The House Committee on Science and Technology took an important step toward energy innovation and security this week with the passage of H.R. 364, a bill to establish an Advanced Research Projects Agency for Energy (ARPA-E).

I first introduced this bill in the 109th Congress in response to recommendations in the National Academies report, Rising Above the Gathering Storm. This report recognized that the U.S. dependence on traditional energy sources and outdated technologies puts us in a perilous position.

We cannot afford to wait until we face severe disruptions to fossil energy supplies or serious impacts from climate change to address this challenge. The Gathering Storm report recommended establishing ARPA-E, modeled on the Defense Advanced Research Projects Agency's (DARPA) successful innovation model, to sponsor creative, out-of-the-box, transformational energy research in those areas where the private sector cannot or will not invest on its own.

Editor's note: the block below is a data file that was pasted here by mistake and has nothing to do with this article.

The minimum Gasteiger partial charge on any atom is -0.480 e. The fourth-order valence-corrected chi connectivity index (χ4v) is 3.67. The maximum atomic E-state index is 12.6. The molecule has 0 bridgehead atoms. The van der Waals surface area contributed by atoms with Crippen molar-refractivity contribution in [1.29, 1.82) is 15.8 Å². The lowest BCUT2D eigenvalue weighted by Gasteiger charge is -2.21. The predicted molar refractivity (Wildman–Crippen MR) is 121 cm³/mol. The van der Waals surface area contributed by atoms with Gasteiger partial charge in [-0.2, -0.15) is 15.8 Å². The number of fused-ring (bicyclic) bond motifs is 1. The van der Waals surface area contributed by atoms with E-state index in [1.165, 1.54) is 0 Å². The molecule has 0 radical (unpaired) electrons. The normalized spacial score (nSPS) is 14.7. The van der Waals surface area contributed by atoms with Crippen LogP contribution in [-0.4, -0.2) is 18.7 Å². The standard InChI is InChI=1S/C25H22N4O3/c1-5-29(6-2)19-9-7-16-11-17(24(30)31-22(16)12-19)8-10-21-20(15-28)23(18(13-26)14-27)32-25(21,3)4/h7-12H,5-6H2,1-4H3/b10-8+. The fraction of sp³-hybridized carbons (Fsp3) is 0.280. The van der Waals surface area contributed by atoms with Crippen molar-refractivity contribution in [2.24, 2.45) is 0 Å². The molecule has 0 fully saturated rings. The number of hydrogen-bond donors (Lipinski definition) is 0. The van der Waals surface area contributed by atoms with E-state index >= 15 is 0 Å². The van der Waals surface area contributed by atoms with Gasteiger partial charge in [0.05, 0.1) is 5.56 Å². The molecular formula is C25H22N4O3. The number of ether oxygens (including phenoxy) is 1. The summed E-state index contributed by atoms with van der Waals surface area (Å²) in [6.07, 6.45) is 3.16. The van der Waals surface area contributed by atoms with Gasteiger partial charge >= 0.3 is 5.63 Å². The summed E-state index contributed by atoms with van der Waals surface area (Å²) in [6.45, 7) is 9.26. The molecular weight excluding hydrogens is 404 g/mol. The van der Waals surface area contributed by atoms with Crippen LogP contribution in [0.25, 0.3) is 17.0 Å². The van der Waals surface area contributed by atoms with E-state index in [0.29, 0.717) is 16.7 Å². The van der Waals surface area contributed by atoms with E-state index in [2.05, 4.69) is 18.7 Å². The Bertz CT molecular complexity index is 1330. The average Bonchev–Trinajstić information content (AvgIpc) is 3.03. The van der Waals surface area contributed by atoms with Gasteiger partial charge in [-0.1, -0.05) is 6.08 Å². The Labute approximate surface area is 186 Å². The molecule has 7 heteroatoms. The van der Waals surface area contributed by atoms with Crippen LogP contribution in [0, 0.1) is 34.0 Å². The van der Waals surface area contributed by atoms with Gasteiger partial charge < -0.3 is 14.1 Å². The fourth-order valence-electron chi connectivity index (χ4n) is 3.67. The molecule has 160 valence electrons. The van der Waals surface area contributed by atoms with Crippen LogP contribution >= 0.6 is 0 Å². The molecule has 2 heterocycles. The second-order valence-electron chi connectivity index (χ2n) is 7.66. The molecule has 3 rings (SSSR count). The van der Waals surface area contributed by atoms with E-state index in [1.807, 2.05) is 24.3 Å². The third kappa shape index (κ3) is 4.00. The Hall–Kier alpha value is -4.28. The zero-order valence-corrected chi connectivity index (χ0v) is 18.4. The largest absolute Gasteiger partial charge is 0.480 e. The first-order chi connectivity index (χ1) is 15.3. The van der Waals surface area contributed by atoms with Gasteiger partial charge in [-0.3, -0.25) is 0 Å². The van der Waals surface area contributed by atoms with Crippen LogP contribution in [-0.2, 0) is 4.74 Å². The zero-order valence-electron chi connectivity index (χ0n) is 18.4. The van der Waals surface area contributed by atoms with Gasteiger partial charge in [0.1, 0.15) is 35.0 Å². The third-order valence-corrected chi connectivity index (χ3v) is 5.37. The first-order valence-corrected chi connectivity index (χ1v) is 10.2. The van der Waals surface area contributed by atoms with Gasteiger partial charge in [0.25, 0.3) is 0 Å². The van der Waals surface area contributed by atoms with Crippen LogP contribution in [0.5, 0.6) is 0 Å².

DARPA succeeded largely because it fostered a culture of innovation. We cannot legislate an agency's culture. But we can set up a nimble organization with minimal administrative layers and the ability to quickly start and stop research programs. These elements are key to the success of ARPA-E, and to transforming energy R&D from the laboratory bench into market-ready technologies.

This transformation simply won't happen on the cheap. We must commit to providing adequate resources to get us there. We simply have not been making the kind of investments needed to move us into a new energy future. During the past 35 years, we have become more dependent upon foreign energy supplies and greenhouse gas emissions have grown so that we face an uncertain future due to climate change.

During this same time period, federal investment in energy technology R&D has declined by 85% from its peak in 1978. We must reverse this trend. Investment in ARPA-E must be seen as the first step in boosting energy research and development to a level that addresses the true scale of the challenge before us, and the true cost of doing transformational research.
Establishing an ARPA-E in H.R. 364 is a bold step, but we've got to be willing to push this envelope, make some tough but firm commitments to get the job done.